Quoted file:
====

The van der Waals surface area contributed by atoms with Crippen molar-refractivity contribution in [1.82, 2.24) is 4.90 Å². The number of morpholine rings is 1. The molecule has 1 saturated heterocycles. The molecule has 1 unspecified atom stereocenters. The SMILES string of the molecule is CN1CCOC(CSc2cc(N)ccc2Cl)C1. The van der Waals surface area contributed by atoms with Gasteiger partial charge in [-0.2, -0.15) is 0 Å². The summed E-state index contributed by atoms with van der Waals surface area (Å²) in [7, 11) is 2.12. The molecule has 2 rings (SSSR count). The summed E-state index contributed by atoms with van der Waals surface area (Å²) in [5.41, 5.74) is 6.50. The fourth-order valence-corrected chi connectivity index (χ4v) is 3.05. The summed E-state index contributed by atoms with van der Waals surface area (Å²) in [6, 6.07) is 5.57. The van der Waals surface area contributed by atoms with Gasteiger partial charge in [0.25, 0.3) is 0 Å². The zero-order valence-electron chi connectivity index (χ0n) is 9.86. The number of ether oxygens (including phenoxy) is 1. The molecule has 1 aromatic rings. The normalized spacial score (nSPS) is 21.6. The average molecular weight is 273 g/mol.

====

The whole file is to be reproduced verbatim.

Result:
The van der Waals surface area contributed by atoms with Crippen molar-refractivity contribution in [1.82, 2.24) is 4.90 Å². The number of morpholine rings is 1. The molecule has 1 saturated heterocycles. The molecule has 1 unspecified atom stereocenters. The SMILES string of the molecule is CN1CCOC(CSc2cc(N)ccc2Cl)C1. The van der Waals surface area contributed by atoms with Gasteiger partial charge in [-0.2, -0.15) is 0 Å². The summed E-state index contributed by atoms with van der Waals surface area (Å²) in [7, 11) is 2.12. The molecule has 2 rings (SSSR count). The summed E-state index contributed by atoms with van der Waals surface area (Å²) in [5.41, 5.74) is 6.50. The fourth-order valence-corrected chi connectivity index (χ4v) is 3.05. The summed E-state index contributed by atoms with van der Waals surface area (Å²) in [6, 6.07) is 5.57. The van der Waals surface area contributed by atoms with Gasteiger partial charge in [0.25, 0.3) is 0 Å². The zero-order valence-electron chi connectivity index (χ0n) is 9.86. The number of ether oxygens (including phenoxy) is 1. The molecule has 1 aromatic rings. The normalized spacial score (nSPS) is 21.6. The average molecular weight is 273 g/mol.